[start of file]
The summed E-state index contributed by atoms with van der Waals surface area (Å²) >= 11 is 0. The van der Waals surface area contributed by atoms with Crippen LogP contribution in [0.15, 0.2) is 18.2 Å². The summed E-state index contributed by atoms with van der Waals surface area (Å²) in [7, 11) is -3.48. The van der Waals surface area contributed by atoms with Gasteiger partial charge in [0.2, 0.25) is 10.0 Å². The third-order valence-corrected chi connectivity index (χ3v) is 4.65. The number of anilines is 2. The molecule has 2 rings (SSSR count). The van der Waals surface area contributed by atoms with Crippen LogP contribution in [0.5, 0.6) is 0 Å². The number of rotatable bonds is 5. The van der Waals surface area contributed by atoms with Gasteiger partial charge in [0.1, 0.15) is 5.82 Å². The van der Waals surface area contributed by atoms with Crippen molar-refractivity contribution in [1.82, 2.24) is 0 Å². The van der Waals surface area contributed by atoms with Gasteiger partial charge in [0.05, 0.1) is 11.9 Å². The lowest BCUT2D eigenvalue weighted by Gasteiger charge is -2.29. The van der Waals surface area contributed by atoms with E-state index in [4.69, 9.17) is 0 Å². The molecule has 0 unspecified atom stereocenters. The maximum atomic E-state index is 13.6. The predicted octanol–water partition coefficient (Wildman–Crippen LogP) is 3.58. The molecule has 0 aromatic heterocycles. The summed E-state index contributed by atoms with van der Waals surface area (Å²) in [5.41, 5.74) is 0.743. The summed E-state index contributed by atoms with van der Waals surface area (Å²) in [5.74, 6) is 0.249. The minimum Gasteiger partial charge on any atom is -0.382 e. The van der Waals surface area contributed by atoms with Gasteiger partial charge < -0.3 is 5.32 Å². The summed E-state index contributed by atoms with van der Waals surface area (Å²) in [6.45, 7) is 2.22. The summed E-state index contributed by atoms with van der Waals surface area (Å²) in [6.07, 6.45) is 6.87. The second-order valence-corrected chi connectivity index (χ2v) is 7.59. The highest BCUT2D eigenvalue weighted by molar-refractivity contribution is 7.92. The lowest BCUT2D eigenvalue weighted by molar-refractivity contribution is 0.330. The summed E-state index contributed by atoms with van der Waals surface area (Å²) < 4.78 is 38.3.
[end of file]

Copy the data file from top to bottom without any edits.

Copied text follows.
The summed E-state index contributed by atoms with van der Waals surface area (Å²) >= 11 is 0. The van der Waals surface area contributed by atoms with Crippen LogP contribution in [0.15, 0.2) is 18.2 Å². The summed E-state index contributed by atoms with van der Waals surface area (Å²) in [7, 11) is -3.48. The van der Waals surface area contributed by atoms with Gasteiger partial charge in [0.2, 0.25) is 10.0 Å². The third-order valence-corrected chi connectivity index (χ3v) is 4.65. The number of anilines is 2. The molecule has 2 rings (SSSR count). The van der Waals surface area contributed by atoms with Crippen LogP contribution in [0.5, 0.6) is 0 Å². The number of rotatable bonds is 5. The van der Waals surface area contributed by atoms with Gasteiger partial charge in [0.1, 0.15) is 5.82 Å². The van der Waals surface area contributed by atoms with Crippen molar-refractivity contribution in [1.82, 2.24) is 0 Å². The van der Waals surface area contributed by atoms with Gasteiger partial charge in [0.05, 0.1) is 11.9 Å². The lowest BCUT2D eigenvalue weighted by Gasteiger charge is -2.29. The van der Waals surface area contributed by atoms with E-state index in [4.69, 9.17) is 0 Å². The molecule has 0 unspecified atom stereocenters. The maximum atomic E-state index is 13.6. The predicted octanol–water partition coefficient (Wildman–Crippen LogP) is 3.58. The molecule has 0 aromatic heterocycles. The summed E-state index contributed by atoms with van der Waals surface area (Å²) in [5.41, 5.74) is 0.743. The summed E-state index contributed by atoms with van der Waals surface area (Å²) in [5.74, 6) is 0.249. The minimum Gasteiger partial charge on any atom is -0.382 e. The van der Waals surface area contributed by atoms with Gasteiger partial charge < -0.3 is 5.32 Å². The summed E-state index contributed by atoms with van der Waals surface area (Å²) in [6.45, 7) is 2.22. The summed E-state index contributed by atoms with van der Waals surface area (Å²) in [6.07, 6.45) is 6.87. The second-order valence-corrected chi connectivity index (χ2v) is 7.59. The highest BCUT2D eigenvalue weighted by molar-refractivity contribution is 7.92. The lowest BCUT2D eigenvalue weighted by molar-refractivity contribution is 0.330. The summed E-state index contributed by atoms with van der Waals surface area (Å²) < 4.78 is 38.3.